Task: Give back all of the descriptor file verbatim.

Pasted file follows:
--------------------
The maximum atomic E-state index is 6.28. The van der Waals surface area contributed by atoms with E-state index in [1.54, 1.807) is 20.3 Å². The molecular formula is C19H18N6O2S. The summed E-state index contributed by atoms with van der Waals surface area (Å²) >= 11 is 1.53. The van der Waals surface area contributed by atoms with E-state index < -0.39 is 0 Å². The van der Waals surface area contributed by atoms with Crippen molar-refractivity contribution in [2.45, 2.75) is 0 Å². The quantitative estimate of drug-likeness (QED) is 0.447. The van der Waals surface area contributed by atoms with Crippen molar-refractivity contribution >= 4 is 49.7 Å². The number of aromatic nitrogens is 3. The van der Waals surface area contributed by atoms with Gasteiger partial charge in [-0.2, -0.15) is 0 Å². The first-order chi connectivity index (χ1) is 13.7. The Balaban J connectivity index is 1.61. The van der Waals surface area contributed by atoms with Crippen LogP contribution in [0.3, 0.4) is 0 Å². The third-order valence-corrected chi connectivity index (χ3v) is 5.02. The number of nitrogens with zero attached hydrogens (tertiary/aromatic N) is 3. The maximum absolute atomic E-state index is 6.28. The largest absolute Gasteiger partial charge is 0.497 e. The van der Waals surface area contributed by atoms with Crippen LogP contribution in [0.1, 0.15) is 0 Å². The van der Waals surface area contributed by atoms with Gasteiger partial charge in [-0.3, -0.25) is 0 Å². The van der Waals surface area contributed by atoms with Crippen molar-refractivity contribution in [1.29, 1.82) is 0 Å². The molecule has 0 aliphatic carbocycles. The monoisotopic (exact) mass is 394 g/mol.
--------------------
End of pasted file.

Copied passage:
The maximum atomic E-state index is 6.28. The van der Waals surface area contributed by atoms with E-state index in [1.54, 1.807) is 20.3 Å². The molecular formula is C19H18N6O2S. The summed E-state index contributed by atoms with van der Waals surface area (Å²) >= 11 is 1.53. The van der Waals surface area contributed by atoms with E-state index < -0.39 is 0 Å². The van der Waals surface area contributed by atoms with Crippen molar-refractivity contribution in [2.45, 2.75) is 0 Å². The quantitative estimate of drug-likeness (QED) is 0.447. The van der Waals surface area contributed by atoms with Crippen molar-refractivity contribution >= 4 is 49.7 Å². The number of aromatic nitrogens is 3. The van der Waals surface area contributed by atoms with Gasteiger partial charge in [-0.2, -0.15) is 0 Å². The first-order chi connectivity index (χ1) is 13.7. The Balaban J connectivity index is 1.61. The van der Waals surface area contributed by atoms with Crippen LogP contribution in [0.3, 0.4) is 0 Å². The third-order valence-corrected chi connectivity index (χ3v) is 5.02. The number of nitrogens with zero attached hydrogens (tertiary/aromatic N) is 3. The maximum absolute atomic E-state index is 6.28. The largest absolute Gasteiger partial charge is 0.497 e. The van der Waals surface area contributed by atoms with Crippen LogP contribution in [0.1, 0.15) is 0 Å². The van der Waals surface area contributed by atoms with Gasteiger partial charge in [-0.3, -0.25) is 0 Å². The van der Waals surface area contributed by atoms with Crippen molar-refractivity contribution in [1.29, 1.82) is 0 Å². The molecule has 0 aliphatic carbocycles. The monoisotopic (exact) mass is 394 g/mol.